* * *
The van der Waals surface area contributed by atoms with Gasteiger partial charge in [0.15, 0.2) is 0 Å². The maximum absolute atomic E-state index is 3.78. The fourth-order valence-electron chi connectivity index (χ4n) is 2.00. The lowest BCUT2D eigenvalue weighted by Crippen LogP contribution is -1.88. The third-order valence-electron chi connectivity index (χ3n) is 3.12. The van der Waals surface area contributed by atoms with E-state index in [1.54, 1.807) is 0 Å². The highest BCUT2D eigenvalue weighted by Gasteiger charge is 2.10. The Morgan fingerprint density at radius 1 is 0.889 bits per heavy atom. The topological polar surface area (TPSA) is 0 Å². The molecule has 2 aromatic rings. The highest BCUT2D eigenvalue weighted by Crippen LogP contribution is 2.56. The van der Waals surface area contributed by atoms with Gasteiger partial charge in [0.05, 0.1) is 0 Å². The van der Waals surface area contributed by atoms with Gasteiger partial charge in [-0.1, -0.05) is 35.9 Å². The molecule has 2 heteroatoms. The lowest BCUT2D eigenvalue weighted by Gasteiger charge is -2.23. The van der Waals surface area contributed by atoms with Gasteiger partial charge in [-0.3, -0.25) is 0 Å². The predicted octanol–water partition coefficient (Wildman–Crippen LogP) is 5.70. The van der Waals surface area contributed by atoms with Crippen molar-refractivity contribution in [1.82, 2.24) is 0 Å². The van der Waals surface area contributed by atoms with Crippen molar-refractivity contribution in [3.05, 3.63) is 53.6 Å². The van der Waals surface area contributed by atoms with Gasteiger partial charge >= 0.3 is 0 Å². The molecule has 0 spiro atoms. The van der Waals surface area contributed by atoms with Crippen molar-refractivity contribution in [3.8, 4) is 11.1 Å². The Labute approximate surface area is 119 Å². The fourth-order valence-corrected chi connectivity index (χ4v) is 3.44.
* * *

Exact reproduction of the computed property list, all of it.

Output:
The van der Waals surface area contributed by atoms with Gasteiger partial charge in [0.15, 0.2) is 0 Å². The maximum absolute atomic E-state index is 3.78. The fourth-order valence-electron chi connectivity index (χ4n) is 2.00. The lowest BCUT2D eigenvalue weighted by Crippen LogP contribution is -1.88. The third-order valence-electron chi connectivity index (χ3n) is 3.12. The van der Waals surface area contributed by atoms with E-state index in [1.54, 1.807) is 0 Å². The highest BCUT2D eigenvalue weighted by Gasteiger charge is 2.10. The Morgan fingerprint density at radius 1 is 0.889 bits per heavy atom. The topological polar surface area (TPSA) is 0 Å². The molecule has 2 aromatic rings. The highest BCUT2D eigenvalue weighted by Crippen LogP contribution is 2.56. The van der Waals surface area contributed by atoms with Gasteiger partial charge in [0.05, 0.1) is 0 Å². The van der Waals surface area contributed by atoms with Gasteiger partial charge in [-0.1, -0.05) is 35.9 Å². The molecule has 2 heteroatoms. The lowest BCUT2D eigenvalue weighted by Gasteiger charge is -2.23. The van der Waals surface area contributed by atoms with Gasteiger partial charge in [-0.3, -0.25) is 0 Å². The predicted octanol–water partition coefficient (Wildman–Crippen LogP) is 5.70. The van der Waals surface area contributed by atoms with Crippen molar-refractivity contribution in [1.82, 2.24) is 0 Å². The van der Waals surface area contributed by atoms with Crippen molar-refractivity contribution in [3.05, 3.63) is 53.6 Å². The van der Waals surface area contributed by atoms with Gasteiger partial charge >= 0.3 is 0 Å². The molecule has 0 spiro atoms. The van der Waals surface area contributed by atoms with Crippen molar-refractivity contribution in [3.8, 4) is 11.1 Å². The Labute approximate surface area is 119 Å². The fourth-order valence-corrected chi connectivity index (χ4v) is 3.44.